Let me begin by once again commending your professional and skilful chairmanship of the GGE this week.
We associate ourselves with the statement delivered by the Non-Aligned Movement (NAM) earlier today and would like to reinforce and add a few points in our national capacity.
Although my delegation would have preferred a more ambitious mandate, this GGE was ultimately tasked to develop possible options for addressing the humanitarian and international security challenges posed by emerging technologies in the area of LAWS, while considering elements of their characterization, human-machine interface and potential military applications.
This week, we again observed a large majority of States, including my own, express the strong desire to pursue a legally binding instrument stipulating prohibitions and regulations on LAWS. This is clearly emerging as the strongest option.
We note that other opinions have also been voiced during the meeting, such as the call for exploring the possibility of non-legally binding and transparency and confidence building measures. In our view, this can only as an interim step towards a legally-binding instrument.
At the same time, States that are believed to be actively researching and developing such weapons prefer to do nothing at this stage, almost negating the vociferous concerns related to LAWS. In our view, doing nothing while weapon systems with Artificial Intelligence and increasingly autonomous functions are fast becoming a reality should not be an option.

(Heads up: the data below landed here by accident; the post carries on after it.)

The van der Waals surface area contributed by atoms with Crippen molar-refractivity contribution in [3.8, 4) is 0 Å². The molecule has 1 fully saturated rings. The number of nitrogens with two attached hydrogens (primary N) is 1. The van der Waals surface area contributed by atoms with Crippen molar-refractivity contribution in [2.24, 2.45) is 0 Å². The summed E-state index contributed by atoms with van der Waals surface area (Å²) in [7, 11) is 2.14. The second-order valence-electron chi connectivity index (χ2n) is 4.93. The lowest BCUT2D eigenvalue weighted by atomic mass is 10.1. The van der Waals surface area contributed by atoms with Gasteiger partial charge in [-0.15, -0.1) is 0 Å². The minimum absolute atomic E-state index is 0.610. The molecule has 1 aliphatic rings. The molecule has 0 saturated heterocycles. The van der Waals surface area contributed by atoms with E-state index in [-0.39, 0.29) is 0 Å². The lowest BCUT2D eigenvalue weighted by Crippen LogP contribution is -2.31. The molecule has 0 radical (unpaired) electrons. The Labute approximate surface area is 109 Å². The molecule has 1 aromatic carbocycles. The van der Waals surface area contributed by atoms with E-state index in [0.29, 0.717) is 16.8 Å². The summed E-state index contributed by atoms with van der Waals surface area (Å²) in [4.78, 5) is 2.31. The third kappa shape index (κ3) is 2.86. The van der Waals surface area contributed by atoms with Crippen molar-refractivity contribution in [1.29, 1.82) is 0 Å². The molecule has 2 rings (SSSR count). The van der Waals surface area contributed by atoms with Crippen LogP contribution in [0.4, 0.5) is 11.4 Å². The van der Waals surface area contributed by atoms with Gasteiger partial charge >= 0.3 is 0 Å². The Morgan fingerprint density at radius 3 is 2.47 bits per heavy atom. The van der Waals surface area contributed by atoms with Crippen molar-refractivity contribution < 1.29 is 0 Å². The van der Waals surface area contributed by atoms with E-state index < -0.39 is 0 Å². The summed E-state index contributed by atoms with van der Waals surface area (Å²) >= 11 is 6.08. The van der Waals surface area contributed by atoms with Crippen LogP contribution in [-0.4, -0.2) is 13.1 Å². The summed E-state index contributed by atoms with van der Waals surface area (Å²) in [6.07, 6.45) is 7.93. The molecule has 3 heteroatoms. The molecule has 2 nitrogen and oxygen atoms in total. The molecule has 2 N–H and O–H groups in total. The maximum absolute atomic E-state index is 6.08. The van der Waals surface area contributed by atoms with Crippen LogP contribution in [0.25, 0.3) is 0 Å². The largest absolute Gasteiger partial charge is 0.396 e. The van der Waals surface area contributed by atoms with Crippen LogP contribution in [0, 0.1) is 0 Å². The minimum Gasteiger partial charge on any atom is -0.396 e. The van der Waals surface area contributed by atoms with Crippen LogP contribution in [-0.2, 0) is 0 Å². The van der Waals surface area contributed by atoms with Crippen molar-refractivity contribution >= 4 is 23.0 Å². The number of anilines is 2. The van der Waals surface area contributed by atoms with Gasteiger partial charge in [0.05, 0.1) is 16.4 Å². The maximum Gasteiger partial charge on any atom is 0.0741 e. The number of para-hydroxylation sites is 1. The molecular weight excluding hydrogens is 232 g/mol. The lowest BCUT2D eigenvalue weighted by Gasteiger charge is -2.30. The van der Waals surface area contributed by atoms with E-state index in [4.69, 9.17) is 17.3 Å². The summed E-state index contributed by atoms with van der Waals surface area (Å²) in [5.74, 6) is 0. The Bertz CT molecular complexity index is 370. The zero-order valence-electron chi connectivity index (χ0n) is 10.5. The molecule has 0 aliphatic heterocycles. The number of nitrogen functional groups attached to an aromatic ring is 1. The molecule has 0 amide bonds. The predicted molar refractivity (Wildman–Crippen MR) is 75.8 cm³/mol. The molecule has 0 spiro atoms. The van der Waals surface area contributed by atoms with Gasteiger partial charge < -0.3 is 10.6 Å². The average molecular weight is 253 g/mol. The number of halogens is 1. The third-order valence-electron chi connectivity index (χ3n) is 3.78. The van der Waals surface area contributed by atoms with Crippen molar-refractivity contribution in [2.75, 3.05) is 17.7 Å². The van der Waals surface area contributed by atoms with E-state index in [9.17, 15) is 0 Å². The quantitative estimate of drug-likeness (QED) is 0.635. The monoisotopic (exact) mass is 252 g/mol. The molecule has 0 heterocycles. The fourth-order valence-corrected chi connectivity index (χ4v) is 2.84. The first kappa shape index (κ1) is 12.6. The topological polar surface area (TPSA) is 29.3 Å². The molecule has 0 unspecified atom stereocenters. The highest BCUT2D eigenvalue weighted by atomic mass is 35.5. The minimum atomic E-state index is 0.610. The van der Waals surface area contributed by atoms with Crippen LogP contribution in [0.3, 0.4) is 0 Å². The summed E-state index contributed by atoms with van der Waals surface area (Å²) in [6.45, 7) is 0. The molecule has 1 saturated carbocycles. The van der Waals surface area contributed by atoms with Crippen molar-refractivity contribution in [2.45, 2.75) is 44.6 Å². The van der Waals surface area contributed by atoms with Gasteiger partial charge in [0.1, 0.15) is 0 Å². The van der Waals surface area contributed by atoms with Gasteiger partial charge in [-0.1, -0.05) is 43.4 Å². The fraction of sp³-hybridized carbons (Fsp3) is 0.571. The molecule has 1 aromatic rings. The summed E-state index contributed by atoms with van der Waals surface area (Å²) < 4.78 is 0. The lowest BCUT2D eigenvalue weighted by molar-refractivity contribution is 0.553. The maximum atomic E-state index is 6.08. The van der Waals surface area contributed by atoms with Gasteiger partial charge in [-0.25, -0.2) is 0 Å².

States Parties have attained a sufficient degree of common understanding on the various aspects of LAWS. The discussions held this week contributed to further refining this understanding. We need to shift gears now and move towards the development of concrete policy recommendations, which should be the prime focus of the GGE. My delegation will engage with that process in a constructive and cooperative manner in order to arrive at a robust report by consensus.
As called for by NAM, the need to pursue a legally binding instrument stipulating appropriate prohibitions and regulations on LAWS should be clearly reflected in the Conclusions of the report of the GGE.
As for the set of principles and common understandings, we see the following three key areas that should form part of that list:
First, LAWS are a unique and novel class of weapons that have given rise to multi-faceted concerns, especially related to their humanitarian and security dimension, which need to be addressed multilaterally. National regulations and responses such as national weapons reviews are unable to deal with them.
Second, human control on the use of weapons with autonomous functions has been deemed as essential. The need now is to ascertain the scope and extent of human control that would satisfy all concerns related to the humanitarian, security and ethical dimensions of LAWS.
Third, weapons with autonomous functions must comply with International Law including International Humanitarian Law, bearing in mind the question whether autonomous machines are even capable of being programmed to ensure such compliance.
Over time, the concerns surrounding LAWS have exacerbated and become more pronounced. Despite attempts by the technology holders to point out the virtues of doing nothing at this stage, the international community at large is not ready to sit idle. The consequences, especially on international peace and security, are too grave to be ignored. This process launched within the CCW can only be sustained if it is result-oriented and seen to be heeding the concerns of all member states. We, therefore, support the renewal of the GGE with the mandate to negotiate a new Protocol to the CCW dealing specifically with LAWS.
I thank you, Mr. Chairperson.